Real Snail Mail


Real Snail Mail Agent

We’ve all heard about snail mail, and no doubt sent some via the usual definition of snail mail in our time. While the usual definition of snail mail would be slapping a stamp on a letter (made of paper, yes) and sending it via your post office, a pair of artists have taken this idea somewhat literally.

RealSnailMail is a webmail service which was created by Vicky Isley and Paul Smith, using real living snails equipped with RFID (Radio Frequency Identification) tags to deliver electronic messages. This dates as far back as 2008, so it’s not new by any means, yet somehow I came upon it by chance a couple of days ago.

A short paragraph on their site explains how it works, although I seem to have misunderstood the process the first time I read about it on Bit Rebels. There aren’t actually snails traversing the globe trying to find you and deliver your mail! Well literally, anyway.

Our snails are equipped with a miniaturised electronic circuit and antenna, enabling them to be assigned messages. Your message is collected from a despatch centre at one end of their enclosure. Once associated with the tiny electronic chip on the snail's shell your message will be carried around until the snail chances by the drop off point. Here more hardware collects your message and forwards it to its final destination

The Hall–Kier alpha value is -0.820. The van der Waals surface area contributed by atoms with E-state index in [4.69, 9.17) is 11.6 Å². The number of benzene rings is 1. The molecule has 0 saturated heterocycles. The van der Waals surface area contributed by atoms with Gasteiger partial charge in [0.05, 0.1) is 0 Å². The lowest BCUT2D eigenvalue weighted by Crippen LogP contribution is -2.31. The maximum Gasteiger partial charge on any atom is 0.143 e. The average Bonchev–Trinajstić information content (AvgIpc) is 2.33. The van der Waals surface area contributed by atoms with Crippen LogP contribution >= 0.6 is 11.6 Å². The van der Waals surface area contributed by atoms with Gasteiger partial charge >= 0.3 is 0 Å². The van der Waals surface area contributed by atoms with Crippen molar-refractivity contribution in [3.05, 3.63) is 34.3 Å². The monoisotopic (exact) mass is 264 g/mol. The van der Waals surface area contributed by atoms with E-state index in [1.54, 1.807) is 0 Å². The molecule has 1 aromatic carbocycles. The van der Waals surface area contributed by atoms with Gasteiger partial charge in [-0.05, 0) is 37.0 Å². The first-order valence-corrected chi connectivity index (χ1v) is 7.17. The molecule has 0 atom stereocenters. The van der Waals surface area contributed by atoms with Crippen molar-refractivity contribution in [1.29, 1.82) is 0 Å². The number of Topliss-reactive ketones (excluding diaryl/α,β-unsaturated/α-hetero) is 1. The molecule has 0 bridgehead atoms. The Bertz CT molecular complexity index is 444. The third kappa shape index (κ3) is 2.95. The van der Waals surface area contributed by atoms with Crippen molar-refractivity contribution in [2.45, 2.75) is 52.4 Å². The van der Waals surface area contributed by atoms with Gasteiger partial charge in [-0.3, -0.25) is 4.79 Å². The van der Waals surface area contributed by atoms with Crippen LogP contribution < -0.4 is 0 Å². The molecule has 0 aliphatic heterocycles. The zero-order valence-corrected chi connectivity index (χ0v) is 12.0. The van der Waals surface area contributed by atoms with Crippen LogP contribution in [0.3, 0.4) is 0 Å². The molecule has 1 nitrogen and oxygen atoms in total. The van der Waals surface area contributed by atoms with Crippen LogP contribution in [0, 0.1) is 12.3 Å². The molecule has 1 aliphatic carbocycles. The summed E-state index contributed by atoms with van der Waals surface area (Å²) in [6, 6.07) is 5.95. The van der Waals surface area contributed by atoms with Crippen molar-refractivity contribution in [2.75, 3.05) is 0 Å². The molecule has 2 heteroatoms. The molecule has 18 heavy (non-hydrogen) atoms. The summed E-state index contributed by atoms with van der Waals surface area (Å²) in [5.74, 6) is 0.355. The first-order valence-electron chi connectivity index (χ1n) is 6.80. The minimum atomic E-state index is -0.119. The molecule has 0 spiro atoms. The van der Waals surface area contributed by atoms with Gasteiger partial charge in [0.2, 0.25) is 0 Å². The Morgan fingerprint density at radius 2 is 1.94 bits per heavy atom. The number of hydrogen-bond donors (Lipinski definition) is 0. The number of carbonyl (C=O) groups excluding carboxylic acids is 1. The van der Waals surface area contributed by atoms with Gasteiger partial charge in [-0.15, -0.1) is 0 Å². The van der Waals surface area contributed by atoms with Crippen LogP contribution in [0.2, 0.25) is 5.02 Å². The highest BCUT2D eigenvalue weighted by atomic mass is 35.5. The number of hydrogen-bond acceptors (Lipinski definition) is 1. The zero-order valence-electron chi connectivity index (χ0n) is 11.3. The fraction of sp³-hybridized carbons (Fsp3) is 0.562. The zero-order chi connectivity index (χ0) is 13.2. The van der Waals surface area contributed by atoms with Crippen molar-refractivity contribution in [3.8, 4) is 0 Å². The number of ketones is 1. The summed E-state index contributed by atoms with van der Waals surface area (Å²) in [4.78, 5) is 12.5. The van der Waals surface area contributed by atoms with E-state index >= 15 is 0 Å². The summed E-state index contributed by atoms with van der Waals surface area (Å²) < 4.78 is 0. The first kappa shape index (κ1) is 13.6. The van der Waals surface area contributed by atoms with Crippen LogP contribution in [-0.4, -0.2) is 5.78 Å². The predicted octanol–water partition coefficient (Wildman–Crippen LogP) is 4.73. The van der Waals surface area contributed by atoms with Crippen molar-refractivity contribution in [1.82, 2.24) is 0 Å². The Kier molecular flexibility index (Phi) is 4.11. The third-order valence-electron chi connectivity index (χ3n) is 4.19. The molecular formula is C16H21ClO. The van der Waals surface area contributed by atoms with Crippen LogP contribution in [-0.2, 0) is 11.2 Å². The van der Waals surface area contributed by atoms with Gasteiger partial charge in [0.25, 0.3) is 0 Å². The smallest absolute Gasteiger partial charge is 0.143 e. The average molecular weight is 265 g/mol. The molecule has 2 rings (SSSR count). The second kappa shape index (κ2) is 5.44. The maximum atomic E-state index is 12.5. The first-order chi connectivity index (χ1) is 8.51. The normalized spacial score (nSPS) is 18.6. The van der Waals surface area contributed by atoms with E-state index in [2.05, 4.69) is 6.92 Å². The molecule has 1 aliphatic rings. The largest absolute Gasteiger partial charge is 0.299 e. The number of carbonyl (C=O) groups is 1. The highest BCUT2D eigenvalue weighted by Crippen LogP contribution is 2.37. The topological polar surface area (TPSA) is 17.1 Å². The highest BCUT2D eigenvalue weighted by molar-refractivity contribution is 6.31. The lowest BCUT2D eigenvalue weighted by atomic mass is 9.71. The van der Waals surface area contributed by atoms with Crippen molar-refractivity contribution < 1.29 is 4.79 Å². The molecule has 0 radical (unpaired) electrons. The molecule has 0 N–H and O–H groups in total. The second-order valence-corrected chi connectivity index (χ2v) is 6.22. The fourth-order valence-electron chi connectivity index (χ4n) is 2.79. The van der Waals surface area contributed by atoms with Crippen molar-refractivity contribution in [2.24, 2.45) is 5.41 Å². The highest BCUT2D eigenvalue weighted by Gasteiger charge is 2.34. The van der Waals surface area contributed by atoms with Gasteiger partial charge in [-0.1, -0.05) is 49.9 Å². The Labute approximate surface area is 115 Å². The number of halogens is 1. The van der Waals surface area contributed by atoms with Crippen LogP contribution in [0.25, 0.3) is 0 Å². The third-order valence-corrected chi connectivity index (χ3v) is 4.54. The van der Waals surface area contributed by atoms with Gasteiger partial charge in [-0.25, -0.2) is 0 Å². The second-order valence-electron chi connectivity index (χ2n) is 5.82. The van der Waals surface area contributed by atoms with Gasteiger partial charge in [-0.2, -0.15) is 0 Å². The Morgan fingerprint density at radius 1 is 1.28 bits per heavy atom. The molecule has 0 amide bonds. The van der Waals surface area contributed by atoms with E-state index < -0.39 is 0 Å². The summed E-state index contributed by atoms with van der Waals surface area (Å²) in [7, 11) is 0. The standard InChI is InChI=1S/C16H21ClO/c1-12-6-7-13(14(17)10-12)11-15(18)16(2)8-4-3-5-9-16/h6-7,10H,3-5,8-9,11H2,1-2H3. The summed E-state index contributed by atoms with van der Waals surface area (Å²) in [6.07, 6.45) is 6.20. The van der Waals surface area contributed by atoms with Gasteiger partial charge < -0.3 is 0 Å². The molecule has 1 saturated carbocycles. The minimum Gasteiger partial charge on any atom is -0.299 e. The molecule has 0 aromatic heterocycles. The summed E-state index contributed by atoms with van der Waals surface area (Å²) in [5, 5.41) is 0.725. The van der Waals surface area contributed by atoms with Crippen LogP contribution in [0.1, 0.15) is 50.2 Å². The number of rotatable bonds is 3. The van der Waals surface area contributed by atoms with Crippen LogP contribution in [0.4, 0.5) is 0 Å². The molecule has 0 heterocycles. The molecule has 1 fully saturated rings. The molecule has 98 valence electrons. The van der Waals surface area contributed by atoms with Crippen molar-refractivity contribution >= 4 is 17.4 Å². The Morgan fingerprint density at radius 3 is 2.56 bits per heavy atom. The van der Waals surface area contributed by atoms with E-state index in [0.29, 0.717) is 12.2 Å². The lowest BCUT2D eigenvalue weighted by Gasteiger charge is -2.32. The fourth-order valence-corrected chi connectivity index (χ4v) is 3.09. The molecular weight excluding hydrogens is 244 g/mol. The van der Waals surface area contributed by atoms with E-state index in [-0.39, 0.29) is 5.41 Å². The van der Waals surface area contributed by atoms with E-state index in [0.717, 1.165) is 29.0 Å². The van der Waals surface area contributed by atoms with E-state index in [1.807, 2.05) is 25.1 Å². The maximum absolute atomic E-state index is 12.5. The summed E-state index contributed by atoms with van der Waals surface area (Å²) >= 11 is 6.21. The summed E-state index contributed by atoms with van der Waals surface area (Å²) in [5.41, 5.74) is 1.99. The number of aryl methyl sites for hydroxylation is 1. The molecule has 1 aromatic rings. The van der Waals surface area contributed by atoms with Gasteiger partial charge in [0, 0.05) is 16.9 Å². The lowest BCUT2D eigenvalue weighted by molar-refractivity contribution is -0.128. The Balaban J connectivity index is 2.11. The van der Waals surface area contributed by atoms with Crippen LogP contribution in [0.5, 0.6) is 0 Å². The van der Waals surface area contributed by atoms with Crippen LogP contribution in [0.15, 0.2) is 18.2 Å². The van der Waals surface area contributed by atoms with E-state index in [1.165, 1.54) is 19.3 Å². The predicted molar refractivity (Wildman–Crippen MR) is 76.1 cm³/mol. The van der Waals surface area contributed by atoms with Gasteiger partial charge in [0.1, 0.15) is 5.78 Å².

It’s good to know, however, that these snails are well taken care of and even given names and unique identities, but the average snail doesn’t last all too long, so it is evident many of them have gone to “greener pastures”, as mentioned on the site. May they enjoy their new leafy surrounds.

As of today, the current average delivery time for a message is 941 days 12 hr 31 min 8 sec, and the current average transfer time for a message is 22 days 13 hr 20 min 41 sec (the former being the average time from when the email was sent to when it finally arrives at its destination, and the latter the average time from when the snail collected the email to when it forwarded the emails). Quite the hardworkers, for all their speed!

Would you send a mail by real snail mail?

boredomresearch: Real Snail Mail